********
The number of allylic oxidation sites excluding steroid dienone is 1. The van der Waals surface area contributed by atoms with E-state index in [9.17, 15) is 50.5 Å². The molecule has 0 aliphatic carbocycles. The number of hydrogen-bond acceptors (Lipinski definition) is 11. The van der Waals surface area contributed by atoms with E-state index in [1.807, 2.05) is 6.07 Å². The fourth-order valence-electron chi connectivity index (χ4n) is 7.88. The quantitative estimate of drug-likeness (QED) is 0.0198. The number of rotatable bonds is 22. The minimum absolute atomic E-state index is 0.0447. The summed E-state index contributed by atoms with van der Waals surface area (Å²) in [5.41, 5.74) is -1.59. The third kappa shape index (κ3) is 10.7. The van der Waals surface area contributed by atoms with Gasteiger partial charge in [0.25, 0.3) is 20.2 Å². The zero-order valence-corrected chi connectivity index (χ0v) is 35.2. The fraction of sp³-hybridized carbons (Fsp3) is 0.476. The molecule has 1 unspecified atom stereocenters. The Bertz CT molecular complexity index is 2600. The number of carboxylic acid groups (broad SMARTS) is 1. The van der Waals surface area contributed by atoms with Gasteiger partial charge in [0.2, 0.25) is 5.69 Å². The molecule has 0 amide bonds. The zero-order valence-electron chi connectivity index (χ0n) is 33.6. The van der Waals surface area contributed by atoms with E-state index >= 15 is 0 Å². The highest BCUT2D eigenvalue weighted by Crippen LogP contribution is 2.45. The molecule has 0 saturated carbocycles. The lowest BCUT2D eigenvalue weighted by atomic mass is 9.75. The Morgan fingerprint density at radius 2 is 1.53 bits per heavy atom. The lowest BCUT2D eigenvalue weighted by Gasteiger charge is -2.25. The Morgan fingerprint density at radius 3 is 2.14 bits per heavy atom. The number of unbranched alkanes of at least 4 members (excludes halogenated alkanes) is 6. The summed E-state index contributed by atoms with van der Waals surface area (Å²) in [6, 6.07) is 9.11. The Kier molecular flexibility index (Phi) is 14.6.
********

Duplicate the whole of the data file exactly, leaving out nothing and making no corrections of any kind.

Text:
The number of allylic oxidation sites excluding steroid dienone is 1. The van der Waals surface area contributed by atoms with E-state index in [9.17, 15) is 50.5 Å². The molecule has 0 aliphatic carbocycles. The number of hydrogen-bond acceptors (Lipinski definition) is 11. The van der Waals surface area contributed by atoms with E-state index in [1.807, 2.05) is 6.07 Å². The fourth-order valence-electron chi connectivity index (χ4n) is 7.88. The quantitative estimate of drug-likeness (QED) is 0.0198. The number of rotatable bonds is 22. The minimum absolute atomic E-state index is 0.0447. The summed E-state index contributed by atoms with van der Waals surface area (Å²) in [5.41, 5.74) is -1.59. The third kappa shape index (κ3) is 10.7. The van der Waals surface area contributed by atoms with Gasteiger partial charge in [0.25, 0.3) is 20.2 Å². The zero-order valence-corrected chi connectivity index (χ0v) is 35.2. The fraction of sp³-hybridized carbons (Fsp3) is 0.476. The molecule has 1 unspecified atom stereocenters. The Bertz CT molecular complexity index is 2600. The number of carboxylic acid groups (broad SMARTS) is 1. The van der Waals surface area contributed by atoms with Gasteiger partial charge in [0.2, 0.25) is 5.69 Å². The molecule has 0 amide bonds. The zero-order valence-electron chi connectivity index (χ0n) is 33.6. The van der Waals surface area contributed by atoms with E-state index >= 15 is 0 Å². The highest BCUT2D eigenvalue weighted by Crippen LogP contribution is 2.45. The molecule has 0 saturated carbocycles. The lowest BCUT2D eigenvalue weighted by atomic mass is 9.75. The Morgan fingerprint density at radius 2 is 1.53 bits per heavy atom. The lowest BCUT2D eigenvalue weighted by Gasteiger charge is -2.25. The Morgan fingerprint density at radius 3 is 2.14 bits per heavy atom. The number of unbranched alkanes of at least 4 members (excludes halogenated alkanes) is 6. The summed E-state index contributed by atoms with van der Waals surface area (Å²) in [6, 6.07) is 9.11. The Kier molecular flexibility index (Phi) is 14.6.